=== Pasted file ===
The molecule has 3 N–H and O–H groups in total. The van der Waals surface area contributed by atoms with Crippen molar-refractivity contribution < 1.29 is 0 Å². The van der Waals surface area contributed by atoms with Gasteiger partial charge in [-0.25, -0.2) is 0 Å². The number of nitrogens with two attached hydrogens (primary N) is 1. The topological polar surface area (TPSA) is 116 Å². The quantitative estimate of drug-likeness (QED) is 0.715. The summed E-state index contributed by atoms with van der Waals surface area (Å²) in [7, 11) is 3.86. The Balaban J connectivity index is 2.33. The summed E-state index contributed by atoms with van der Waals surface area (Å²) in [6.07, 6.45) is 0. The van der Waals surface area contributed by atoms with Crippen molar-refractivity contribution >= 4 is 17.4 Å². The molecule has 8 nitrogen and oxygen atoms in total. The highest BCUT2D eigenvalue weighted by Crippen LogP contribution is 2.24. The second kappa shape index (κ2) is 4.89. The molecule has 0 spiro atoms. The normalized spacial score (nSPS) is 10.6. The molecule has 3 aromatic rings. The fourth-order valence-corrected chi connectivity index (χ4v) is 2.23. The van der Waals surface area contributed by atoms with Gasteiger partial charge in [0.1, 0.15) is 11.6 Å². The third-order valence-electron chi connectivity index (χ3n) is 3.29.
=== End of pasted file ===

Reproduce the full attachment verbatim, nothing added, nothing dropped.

The molecule has 3 N–H and O–H groups in total. The van der Waals surface area contributed by atoms with Crippen molar-refractivity contribution < 1.29 is 0 Å². The van der Waals surface area contributed by atoms with Gasteiger partial charge in [-0.25, -0.2) is 0 Å². The number of nitrogens with two attached hydrogens (primary N) is 1. The topological polar surface area (TPSA) is 116 Å². The quantitative estimate of drug-likeness (QED) is 0.715. The summed E-state index contributed by atoms with van der Waals surface area (Å²) in [7, 11) is 3.86. The Balaban J connectivity index is 2.33. The summed E-state index contributed by atoms with van der Waals surface area (Å²) in [6.07, 6.45) is 0. The van der Waals surface area contributed by atoms with Crippen molar-refractivity contribution >= 4 is 17.4 Å². The molecule has 8 nitrogen and oxygen atoms in total. The highest BCUT2D eigenvalue weighted by Crippen LogP contribution is 2.24. The second kappa shape index (κ2) is 4.89. The molecule has 0 spiro atoms. The normalized spacial score (nSPS) is 10.6. The molecule has 3 aromatic rings. The fourth-order valence-corrected chi connectivity index (χ4v) is 2.23. The van der Waals surface area contributed by atoms with Gasteiger partial charge in [0.1, 0.15) is 11.6 Å². The third-order valence-electron chi connectivity index (χ3n) is 3.29.